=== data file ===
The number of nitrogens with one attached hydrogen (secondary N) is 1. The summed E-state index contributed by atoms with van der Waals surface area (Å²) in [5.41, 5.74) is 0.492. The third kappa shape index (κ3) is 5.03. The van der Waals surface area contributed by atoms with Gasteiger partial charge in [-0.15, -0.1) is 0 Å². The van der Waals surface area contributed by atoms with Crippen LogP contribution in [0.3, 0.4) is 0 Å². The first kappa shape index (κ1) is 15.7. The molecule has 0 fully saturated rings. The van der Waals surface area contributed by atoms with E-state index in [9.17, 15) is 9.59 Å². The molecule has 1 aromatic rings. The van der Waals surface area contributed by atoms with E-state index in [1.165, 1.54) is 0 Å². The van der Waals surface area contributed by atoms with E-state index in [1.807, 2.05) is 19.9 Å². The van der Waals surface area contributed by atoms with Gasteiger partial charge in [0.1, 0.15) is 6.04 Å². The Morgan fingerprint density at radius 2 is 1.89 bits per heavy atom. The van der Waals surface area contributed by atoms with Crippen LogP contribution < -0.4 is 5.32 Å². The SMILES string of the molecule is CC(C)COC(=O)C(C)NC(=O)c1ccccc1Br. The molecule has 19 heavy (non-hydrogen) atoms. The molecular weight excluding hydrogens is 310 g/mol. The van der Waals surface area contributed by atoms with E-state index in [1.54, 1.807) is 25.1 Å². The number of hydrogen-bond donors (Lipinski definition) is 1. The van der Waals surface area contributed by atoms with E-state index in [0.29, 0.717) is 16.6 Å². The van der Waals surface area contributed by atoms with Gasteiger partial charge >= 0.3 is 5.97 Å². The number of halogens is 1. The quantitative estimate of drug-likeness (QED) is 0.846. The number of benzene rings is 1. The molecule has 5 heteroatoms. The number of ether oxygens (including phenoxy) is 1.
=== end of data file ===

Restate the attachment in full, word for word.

The number of nitrogens with one attached hydrogen (secondary N) is 1. The summed E-state index contributed by atoms with van der Waals surface area (Å²) in [5.41, 5.74) is 0.492. The third kappa shape index (κ3) is 5.03. The van der Waals surface area contributed by atoms with Gasteiger partial charge in [-0.15, -0.1) is 0 Å². The van der Waals surface area contributed by atoms with Crippen LogP contribution in [0.3, 0.4) is 0 Å². The first kappa shape index (κ1) is 15.7. The molecule has 0 fully saturated rings. The van der Waals surface area contributed by atoms with E-state index in [9.17, 15) is 9.59 Å². The molecule has 1 aromatic rings. The van der Waals surface area contributed by atoms with E-state index in [1.165, 1.54) is 0 Å². The van der Waals surface area contributed by atoms with E-state index in [1.807, 2.05) is 19.9 Å². The van der Waals surface area contributed by atoms with Gasteiger partial charge in [0.1, 0.15) is 6.04 Å². The Morgan fingerprint density at radius 2 is 1.89 bits per heavy atom. The van der Waals surface area contributed by atoms with Crippen LogP contribution < -0.4 is 5.32 Å². The SMILES string of the molecule is CC(C)COC(=O)C(C)NC(=O)c1ccccc1Br. The molecule has 19 heavy (non-hydrogen) atoms. The molecular weight excluding hydrogens is 310 g/mol. The van der Waals surface area contributed by atoms with E-state index in [1.54, 1.807) is 25.1 Å². The number of hydrogen-bond donors (Lipinski definition) is 1. The van der Waals surface area contributed by atoms with E-state index in [0.29, 0.717) is 16.6 Å². The van der Waals surface area contributed by atoms with Gasteiger partial charge >= 0.3 is 5.97 Å². The number of halogens is 1. The quantitative estimate of drug-likeness (QED) is 0.846. The number of benzene rings is 1. The molecule has 5 heteroatoms. The number of ether oxygens (including phenoxy) is 1.